In contract to the bitter eastern weather, warm, sunny skies helped attract more than 2,000 people to Vancouver's rally.

Dozens of organizations, coalitions and groups, ranging from the B.C. Teachers Federation to the Raging Grannies, gathered at the Seaforth Peace Park and marched downtown to assembly in front of the art gallery.

Jess Magee, attending his first-ever protest, said he felt it was important to participate in order to remind people that the war is ongoing.

"Three years ago, just before the invasion of Iraq, there were massive protests and now that it's three years later it seems as though the steam has worn off and people have become more and more complacent. Now's the time to be pushing for what we believe."

In Winnipeg, more than 200 protesters marched from City Hall to the steps of the Legislature in a campaign organized by the No War Coalition of Manitoba to protest the U.S. in Iraq and Canadians in Afghanistan.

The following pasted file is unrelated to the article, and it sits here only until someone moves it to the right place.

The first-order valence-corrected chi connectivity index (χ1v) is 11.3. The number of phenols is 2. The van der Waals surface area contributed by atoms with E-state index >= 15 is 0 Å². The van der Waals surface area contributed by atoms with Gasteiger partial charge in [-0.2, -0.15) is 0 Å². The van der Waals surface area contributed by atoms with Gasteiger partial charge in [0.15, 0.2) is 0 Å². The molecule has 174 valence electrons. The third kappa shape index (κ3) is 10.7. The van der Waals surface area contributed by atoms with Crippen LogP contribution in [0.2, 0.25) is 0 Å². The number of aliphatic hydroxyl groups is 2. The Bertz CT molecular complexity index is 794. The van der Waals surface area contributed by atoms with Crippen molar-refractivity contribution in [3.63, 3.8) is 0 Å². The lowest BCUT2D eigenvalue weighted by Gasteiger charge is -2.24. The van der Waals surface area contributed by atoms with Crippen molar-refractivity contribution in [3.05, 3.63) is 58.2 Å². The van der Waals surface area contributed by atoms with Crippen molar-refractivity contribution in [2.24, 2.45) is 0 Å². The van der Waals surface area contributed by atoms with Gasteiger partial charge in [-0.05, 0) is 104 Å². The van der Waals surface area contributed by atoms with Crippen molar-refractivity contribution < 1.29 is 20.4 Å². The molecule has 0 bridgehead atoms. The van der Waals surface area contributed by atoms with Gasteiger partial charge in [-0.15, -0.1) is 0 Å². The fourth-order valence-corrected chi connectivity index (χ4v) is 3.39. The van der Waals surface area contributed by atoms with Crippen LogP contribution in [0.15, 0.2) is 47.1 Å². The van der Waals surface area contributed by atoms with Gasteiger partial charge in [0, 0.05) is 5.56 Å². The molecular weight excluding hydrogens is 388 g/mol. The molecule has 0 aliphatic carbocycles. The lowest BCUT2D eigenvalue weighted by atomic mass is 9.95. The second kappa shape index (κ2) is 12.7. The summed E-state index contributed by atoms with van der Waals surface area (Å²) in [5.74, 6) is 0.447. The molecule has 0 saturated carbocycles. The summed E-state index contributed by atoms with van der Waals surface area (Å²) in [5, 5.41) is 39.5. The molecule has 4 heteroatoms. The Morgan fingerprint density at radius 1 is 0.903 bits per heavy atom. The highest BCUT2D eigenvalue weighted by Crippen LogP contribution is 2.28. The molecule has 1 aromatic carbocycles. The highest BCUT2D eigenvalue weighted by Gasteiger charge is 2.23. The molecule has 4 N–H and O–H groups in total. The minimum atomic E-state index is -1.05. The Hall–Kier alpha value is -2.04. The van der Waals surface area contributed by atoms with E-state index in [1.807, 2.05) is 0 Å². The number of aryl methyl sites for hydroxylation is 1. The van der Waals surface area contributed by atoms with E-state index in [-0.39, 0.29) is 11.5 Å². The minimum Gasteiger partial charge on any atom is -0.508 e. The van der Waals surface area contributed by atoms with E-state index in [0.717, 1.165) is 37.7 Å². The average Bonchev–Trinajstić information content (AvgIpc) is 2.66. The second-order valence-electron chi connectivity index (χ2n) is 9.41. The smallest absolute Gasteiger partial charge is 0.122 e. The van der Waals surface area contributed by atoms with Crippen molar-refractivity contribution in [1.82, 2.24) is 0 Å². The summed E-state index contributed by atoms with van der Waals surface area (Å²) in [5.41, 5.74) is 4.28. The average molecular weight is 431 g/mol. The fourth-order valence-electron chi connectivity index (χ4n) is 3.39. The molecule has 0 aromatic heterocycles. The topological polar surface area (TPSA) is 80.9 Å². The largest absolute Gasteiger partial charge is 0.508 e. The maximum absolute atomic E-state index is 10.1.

Spokesman Glenn Michalchuk said the turnout "indicates to us that there is real concern about the course Canada is heading down."

Dr. Ghassan Joundi, president of the Manitoba Islamic Association, publicly thanked the crowd for participating. "You have joined millions of people worldwide on five continents to express our outrage and unwavering opposition to the U.S-led wars in Iraq and Afghanistan and aggressions in several other parts of the world," Joundi said.

In Edmonton, more than 100 people with the Edmonton Coalition Against War and Racism peacefully marched in heavy snow from University of Alberta down the city's southside signature street, Whyte Ave.

They carried signs that read Stop This Illegal War and No to U.S. Imperialism.